The business model, it's called social marketing. It goes by various names some people call it MLM some people call it network marketing, but I like to call it social marketing. For this reason. We're all about building community and culture. So if I look at the team in our bond that I'm directly associated with, we're all about lifting each other up. And we're all about creating community and culture. So social marketing really describes it very well because we, we create relationships. It's a relationship. Some people even call it relationship marketing. So you're creating relationships with people, and I acknowledge that this is what all businesses aim to do. But we're brand ambassadors, we use the brand. We recommend the brand, and we build teams of people who do the same thing. Right?
Tony Radford 3:51
Sounds very positive. How did the lockdown or the current lockdown How has that impacted you? Because your business I presume, is quite fixed. faces it.
Cori Josias 4:01
Actually, my business can be face to face, but it can also be online. So just as many other businesses, I mean, I will say I also have a day job two days a week for new counsel as a teacher the death. That's really important because this is a business model that gives you the opportunity to be involved in a range of things. And we've gone online with that our bonds already online, the shopping platform is already set up. And terms of reaching out to people and engaging with people well, I'm super, super active on Facebook, and on LinkedIn, less on Instagram, but you know, have a bit of a following there and you can just as easily create a relationship on Facebook and then say to someone, let's hop on a call. I'd love to hear about you. Because this is not about me. This is how this can help and support someone else's dreams and goals.
Tony Radford 5:00
Okay, that's very good. Okay, well, thanks for that. Can you tell us about one of your biggest business challenges and how you overcame it?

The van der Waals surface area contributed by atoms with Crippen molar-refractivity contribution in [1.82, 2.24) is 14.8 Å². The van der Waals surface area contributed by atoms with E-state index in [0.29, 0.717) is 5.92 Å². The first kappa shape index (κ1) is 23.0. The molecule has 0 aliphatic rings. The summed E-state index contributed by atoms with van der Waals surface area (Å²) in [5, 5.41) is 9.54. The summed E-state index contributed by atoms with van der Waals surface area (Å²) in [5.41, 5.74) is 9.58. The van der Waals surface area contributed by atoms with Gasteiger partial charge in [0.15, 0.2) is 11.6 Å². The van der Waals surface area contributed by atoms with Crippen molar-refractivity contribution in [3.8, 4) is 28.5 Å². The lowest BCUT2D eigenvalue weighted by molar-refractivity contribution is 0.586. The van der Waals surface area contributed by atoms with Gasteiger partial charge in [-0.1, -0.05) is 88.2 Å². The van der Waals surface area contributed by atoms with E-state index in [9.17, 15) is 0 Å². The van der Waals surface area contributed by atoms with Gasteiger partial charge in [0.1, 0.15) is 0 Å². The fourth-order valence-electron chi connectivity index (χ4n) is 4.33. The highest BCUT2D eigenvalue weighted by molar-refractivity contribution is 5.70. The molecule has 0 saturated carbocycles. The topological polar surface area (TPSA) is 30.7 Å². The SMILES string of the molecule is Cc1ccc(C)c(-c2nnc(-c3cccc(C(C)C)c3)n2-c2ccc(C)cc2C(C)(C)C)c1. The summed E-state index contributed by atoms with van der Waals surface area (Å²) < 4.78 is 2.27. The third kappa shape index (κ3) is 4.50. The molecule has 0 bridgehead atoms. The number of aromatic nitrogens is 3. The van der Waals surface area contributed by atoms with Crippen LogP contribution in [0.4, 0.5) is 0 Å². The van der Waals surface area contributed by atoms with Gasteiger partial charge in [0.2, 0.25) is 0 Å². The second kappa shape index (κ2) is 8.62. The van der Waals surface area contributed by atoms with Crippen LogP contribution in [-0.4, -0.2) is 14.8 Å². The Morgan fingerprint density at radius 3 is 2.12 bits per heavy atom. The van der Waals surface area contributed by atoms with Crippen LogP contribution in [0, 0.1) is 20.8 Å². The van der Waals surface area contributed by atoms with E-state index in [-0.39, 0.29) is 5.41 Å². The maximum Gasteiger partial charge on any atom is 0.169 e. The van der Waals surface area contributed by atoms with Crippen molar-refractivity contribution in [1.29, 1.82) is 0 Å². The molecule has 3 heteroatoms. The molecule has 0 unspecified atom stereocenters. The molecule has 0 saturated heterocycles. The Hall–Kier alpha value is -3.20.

Cori Josias 5:09
Well, I mean, I think challenges in business are ongoing. And I think my biggest challenge has always been and will continue to be my own mindset in the in the face of setbacks. And it's funny because that question sounds familiar, but I don't even remember what I wrote at the time. I'm a very spontaneous person. So I think my biggest setback challenge, it's always finding the right people. So I'm really looking for people who are interested in leadership and cultivating their leadership skills. And our bond is just a vehicle. Do you see so I use the products and I talk about the products but I don't really I don't go to you and say, Hey, Tony, do you want to buy some shaving gel, although, please do because it's fabulous. But You know, it I really about looking for people who have that spark and are willing to, to do more, to be more, to learn more to grow, to grow into their full potential. And I think, for me, that's been a lifelong motivator, which has become more and more of the driving force in what I do. So my biggest challenge is finding those people, the people who really want to be leaders who want to, you know, do the personal development it takes because in my world to be really successful, you have to have a growth mindset. And I definitely do so my biggest challenge is finding and attracting those people. Really want that? Okay, and are willing to challenge themselves. So I sat back isn't really it's just not a word that I use I it's funny when you say setbacks, I just, I can't think of anything because I don't see anything as a setback I see it as something I need to change or you know, learn from.